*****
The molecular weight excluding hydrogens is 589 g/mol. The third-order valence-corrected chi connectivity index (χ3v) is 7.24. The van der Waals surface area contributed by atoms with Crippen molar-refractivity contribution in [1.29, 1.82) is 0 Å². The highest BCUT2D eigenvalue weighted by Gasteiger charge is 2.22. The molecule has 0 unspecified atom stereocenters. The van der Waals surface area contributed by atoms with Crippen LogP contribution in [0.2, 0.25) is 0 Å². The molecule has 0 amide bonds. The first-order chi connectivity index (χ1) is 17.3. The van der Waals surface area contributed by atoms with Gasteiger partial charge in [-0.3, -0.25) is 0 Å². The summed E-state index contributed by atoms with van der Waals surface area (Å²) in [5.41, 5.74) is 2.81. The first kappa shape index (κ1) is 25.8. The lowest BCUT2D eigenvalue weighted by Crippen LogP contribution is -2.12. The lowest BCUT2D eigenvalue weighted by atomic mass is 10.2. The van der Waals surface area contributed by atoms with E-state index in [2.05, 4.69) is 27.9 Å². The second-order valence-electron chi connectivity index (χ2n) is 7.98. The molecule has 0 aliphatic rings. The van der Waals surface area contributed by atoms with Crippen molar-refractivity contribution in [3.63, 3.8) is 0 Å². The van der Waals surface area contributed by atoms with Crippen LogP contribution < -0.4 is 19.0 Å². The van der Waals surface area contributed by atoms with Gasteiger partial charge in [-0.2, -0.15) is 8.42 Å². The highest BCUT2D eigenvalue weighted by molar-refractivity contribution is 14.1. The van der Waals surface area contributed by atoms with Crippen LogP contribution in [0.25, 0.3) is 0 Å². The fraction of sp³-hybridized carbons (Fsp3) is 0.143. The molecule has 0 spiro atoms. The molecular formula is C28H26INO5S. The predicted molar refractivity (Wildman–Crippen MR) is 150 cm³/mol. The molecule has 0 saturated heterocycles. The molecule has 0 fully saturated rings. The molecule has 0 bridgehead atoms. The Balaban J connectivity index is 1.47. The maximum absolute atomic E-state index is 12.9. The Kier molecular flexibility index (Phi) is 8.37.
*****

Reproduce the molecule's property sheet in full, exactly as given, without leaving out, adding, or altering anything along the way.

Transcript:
The molecular weight excluding hydrogens is 589 g/mol. The third-order valence-corrected chi connectivity index (χ3v) is 7.24. The van der Waals surface area contributed by atoms with Crippen molar-refractivity contribution in [1.29, 1.82) is 0 Å². The highest BCUT2D eigenvalue weighted by Gasteiger charge is 2.22. The molecule has 0 unspecified atom stereocenters. The van der Waals surface area contributed by atoms with Crippen LogP contribution in [0.2, 0.25) is 0 Å². The molecule has 0 amide bonds. The first-order chi connectivity index (χ1) is 17.3. The van der Waals surface area contributed by atoms with Gasteiger partial charge in [-0.3, -0.25) is 0 Å². The summed E-state index contributed by atoms with van der Waals surface area (Å²) in [5.41, 5.74) is 2.81. The first kappa shape index (κ1) is 25.8. The lowest BCUT2D eigenvalue weighted by Crippen LogP contribution is -2.12. The lowest BCUT2D eigenvalue weighted by atomic mass is 10.2. The van der Waals surface area contributed by atoms with E-state index in [2.05, 4.69) is 27.9 Å². The second-order valence-electron chi connectivity index (χ2n) is 7.98. The molecule has 0 aliphatic rings. The van der Waals surface area contributed by atoms with Crippen molar-refractivity contribution in [3.63, 3.8) is 0 Å². The van der Waals surface area contributed by atoms with Crippen LogP contribution < -0.4 is 19.0 Å². The van der Waals surface area contributed by atoms with Gasteiger partial charge in [-0.2, -0.15) is 8.42 Å². The highest BCUT2D eigenvalue weighted by molar-refractivity contribution is 14.1. The van der Waals surface area contributed by atoms with Crippen LogP contribution in [0.25, 0.3) is 0 Å². The fraction of sp³-hybridized carbons (Fsp3) is 0.143. The molecule has 0 spiro atoms. The molecular formula is C28H26INO5S. The predicted molar refractivity (Wildman–Crippen MR) is 150 cm³/mol. The molecule has 0 saturated heterocycles. The molecule has 0 fully saturated rings. The molecule has 0 bridgehead atoms. The Balaban J connectivity index is 1.47. The maximum absolute atomic E-state index is 12.9. The Kier molecular flexibility index (Phi) is 8.37.